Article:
On the orders of Prime Minister Antonis Samaras, public funding for nongovernmental organizations was frozen on Tuesday as part of the effort to reduce waste.
It is not known exactly how many such organizations had been receiving state money but research carried out last year suggested there are at least 6,700 of them. Some NGOs have been demanding for several years that the government create a central register of organizations in order to keep track of who is receiving money and whether they deserve to be funded by taxpayers.
“Nearly every ministry has its own register,” said Tzanetos Antypas, the president of Praksis, an NGO that provides free medical and legal advice. “When the actions of an NGO, such as Praksis, fall under the authority of more than one ministry, we are obliged to register with all of them.”
Via the government’s general secretary, Panayiotis Baltakos, Samaras has asked to be informed by tomorrow of the numbers of NGOs being funded and how much could be saved from public coffers if the coalition ceases to bankroll them.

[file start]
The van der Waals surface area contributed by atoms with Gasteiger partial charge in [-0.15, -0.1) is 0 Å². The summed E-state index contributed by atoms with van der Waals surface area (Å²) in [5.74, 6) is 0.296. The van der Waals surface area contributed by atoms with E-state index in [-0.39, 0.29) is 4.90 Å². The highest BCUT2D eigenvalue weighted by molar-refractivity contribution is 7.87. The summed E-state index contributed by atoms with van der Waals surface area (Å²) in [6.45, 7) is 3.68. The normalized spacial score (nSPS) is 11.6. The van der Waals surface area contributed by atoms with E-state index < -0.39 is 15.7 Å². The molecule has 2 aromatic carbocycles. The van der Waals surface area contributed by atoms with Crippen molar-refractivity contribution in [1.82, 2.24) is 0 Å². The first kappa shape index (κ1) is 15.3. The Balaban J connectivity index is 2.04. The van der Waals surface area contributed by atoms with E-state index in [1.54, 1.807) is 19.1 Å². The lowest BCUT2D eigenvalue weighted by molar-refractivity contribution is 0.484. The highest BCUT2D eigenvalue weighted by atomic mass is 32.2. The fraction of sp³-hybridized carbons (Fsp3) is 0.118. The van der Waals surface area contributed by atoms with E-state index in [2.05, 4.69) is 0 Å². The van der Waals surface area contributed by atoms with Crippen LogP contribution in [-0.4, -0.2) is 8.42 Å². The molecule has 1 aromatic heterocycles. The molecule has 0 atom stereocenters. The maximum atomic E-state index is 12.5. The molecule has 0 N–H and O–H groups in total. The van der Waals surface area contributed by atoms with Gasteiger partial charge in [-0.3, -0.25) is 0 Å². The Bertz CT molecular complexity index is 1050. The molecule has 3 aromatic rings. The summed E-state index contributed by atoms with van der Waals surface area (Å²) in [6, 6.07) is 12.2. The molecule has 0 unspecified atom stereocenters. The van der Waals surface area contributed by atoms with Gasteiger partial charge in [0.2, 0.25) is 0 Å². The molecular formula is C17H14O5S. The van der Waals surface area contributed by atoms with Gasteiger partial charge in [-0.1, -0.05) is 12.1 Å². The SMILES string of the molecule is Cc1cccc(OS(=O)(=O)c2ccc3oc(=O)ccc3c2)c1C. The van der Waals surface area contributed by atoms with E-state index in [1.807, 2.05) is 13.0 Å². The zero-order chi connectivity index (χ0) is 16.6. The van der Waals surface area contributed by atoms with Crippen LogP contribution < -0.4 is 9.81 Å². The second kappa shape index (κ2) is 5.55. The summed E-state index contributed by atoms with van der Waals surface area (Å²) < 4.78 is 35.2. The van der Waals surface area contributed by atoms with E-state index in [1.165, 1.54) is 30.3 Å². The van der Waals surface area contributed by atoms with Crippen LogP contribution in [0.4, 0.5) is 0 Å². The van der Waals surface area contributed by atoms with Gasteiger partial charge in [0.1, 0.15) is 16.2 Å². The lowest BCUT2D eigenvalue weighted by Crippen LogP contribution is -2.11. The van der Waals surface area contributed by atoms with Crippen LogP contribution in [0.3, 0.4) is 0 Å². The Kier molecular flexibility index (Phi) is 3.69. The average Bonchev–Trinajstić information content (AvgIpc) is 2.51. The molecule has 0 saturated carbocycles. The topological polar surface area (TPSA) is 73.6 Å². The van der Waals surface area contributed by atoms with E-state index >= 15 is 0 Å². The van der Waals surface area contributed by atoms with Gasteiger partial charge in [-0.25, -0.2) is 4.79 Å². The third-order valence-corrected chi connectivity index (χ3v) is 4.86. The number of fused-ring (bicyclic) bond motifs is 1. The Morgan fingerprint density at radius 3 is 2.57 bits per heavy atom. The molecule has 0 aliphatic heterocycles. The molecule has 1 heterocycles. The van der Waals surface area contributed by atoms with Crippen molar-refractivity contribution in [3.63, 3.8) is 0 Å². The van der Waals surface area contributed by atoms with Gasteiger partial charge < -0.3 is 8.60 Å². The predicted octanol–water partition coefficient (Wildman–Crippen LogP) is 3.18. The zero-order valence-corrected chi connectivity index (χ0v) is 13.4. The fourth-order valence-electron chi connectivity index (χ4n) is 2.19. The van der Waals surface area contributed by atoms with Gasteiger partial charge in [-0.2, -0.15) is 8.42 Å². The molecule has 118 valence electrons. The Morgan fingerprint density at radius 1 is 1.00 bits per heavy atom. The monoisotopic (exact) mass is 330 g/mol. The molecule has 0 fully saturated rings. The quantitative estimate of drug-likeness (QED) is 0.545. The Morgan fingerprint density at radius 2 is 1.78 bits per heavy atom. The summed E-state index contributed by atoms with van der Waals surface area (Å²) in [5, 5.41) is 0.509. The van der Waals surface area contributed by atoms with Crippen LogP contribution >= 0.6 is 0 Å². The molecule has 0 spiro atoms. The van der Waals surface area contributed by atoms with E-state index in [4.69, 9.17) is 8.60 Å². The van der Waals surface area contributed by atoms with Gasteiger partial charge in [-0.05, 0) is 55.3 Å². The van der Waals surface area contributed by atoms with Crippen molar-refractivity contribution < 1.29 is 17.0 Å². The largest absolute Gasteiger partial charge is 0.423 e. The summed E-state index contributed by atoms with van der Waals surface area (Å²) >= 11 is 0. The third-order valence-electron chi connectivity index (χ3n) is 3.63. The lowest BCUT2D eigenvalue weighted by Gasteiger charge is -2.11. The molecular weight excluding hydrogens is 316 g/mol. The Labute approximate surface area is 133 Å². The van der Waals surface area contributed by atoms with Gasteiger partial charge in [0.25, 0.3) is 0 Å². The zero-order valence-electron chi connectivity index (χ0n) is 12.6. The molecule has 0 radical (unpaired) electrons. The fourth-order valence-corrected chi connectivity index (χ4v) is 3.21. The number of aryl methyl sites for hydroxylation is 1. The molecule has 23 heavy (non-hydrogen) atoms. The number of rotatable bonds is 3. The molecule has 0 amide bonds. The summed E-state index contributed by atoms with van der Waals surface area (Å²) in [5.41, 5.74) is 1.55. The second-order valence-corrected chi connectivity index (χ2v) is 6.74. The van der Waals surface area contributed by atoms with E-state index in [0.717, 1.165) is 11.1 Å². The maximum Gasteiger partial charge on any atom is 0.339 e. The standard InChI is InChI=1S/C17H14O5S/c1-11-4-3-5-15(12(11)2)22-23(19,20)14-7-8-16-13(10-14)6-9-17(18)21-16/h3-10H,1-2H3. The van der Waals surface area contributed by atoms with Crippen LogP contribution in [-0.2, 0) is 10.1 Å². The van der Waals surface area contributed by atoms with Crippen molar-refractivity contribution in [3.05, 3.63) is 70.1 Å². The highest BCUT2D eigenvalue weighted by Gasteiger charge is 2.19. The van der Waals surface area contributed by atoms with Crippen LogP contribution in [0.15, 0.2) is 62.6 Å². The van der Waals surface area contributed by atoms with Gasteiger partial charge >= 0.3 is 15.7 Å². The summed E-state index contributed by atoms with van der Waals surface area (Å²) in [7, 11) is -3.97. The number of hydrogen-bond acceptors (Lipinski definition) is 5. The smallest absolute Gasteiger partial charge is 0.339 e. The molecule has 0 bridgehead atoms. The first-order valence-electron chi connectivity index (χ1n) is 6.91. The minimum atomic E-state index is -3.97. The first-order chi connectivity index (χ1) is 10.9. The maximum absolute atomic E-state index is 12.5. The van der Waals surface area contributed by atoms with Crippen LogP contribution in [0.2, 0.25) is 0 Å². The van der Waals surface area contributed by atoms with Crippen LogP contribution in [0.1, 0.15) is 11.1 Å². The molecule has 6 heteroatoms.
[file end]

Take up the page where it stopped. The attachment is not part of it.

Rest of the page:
The head of the Greek Council for Refugees, Panos Christodoulou, suggested this was an opportunity to clear up the legal framework in which NGOs can operate. “The government’s announcement does not make it clear if some things are going to be left in a semi-complete state,” he said.
A judicial investigation was ordered last year into allegations about the lack of transparency and financial mismanagement at Greece’s NGOs after a parliamentary report suggested little control was exercised over the groups. The deputy foreign minister at the time, Spyros Kouvelis, told Parliament that Greece gave 26 million euros to 528 NGOs in 2010, most conducting aid work abroad.